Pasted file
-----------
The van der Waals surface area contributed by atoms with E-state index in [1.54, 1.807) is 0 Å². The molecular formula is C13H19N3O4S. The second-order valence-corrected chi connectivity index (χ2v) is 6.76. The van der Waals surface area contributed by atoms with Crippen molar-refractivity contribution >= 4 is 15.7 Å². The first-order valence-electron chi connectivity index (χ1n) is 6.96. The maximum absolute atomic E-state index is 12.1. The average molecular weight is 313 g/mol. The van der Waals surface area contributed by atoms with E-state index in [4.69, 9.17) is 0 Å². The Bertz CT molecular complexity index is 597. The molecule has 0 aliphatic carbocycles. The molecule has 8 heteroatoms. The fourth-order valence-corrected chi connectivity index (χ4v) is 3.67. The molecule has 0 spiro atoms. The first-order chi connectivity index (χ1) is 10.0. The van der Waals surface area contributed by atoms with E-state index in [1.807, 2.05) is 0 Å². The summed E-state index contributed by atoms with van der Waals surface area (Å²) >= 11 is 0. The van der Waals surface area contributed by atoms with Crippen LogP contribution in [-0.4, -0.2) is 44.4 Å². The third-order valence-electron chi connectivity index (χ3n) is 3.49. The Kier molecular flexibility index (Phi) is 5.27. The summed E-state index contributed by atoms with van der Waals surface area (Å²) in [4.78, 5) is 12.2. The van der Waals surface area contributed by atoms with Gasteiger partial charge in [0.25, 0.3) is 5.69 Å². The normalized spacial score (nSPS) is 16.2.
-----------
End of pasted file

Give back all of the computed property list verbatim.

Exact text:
The van der Waals surface area contributed by atoms with E-state index in [1.54, 1.807) is 0 Å². The molecular formula is C13H19N3O4S. The second-order valence-corrected chi connectivity index (χ2v) is 6.76. The van der Waals surface area contributed by atoms with Crippen molar-refractivity contribution >= 4 is 15.7 Å². The first-order valence-electron chi connectivity index (χ1n) is 6.96. The maximum absolute atomic E-state index is 12.1. The average molecular weight is 313 g/mol. The van der Waals surface area contributed by atoms with E-state index in [4.69, 9.17) is 0 Å². The Bertz CT molecular complexity index is 597. The molecule has 0 aliphatic carbocycles. The molecule has 8 heteroatoms. The fourth-order valence-corrected chi connectivity index (χ4v) is 3.67. The molecule has 0 spiro atoms. The first-order chi connectivity index (χ1) is 10.0. The van der Waals surface area contributed by atoms with E-state index in [1.807, 2.05) is 0 Å². The summed E-state index contributed by atoms with van der Waals surface area (Å²) >= 11 is 0. The van der Waals surface area contributed by atoms with Crippen LogP contribution in [-0.4, -0.2) is 44.4 Å². The third-order valence-electron chi connectivity index (χ3n) is 3.49. The Kier molecular flexibility index (Phi) is 5.27. The summed E-state index contributed by atoms with van der Waals surface area (Å²) in [4.78, 5) is 12.2. The van der Waals surface area contributed by atoms with Gasteiger partial charge in [0.25, 0.3) is 5.69 Å². The normalized spacial score (nSPS) is 16.2.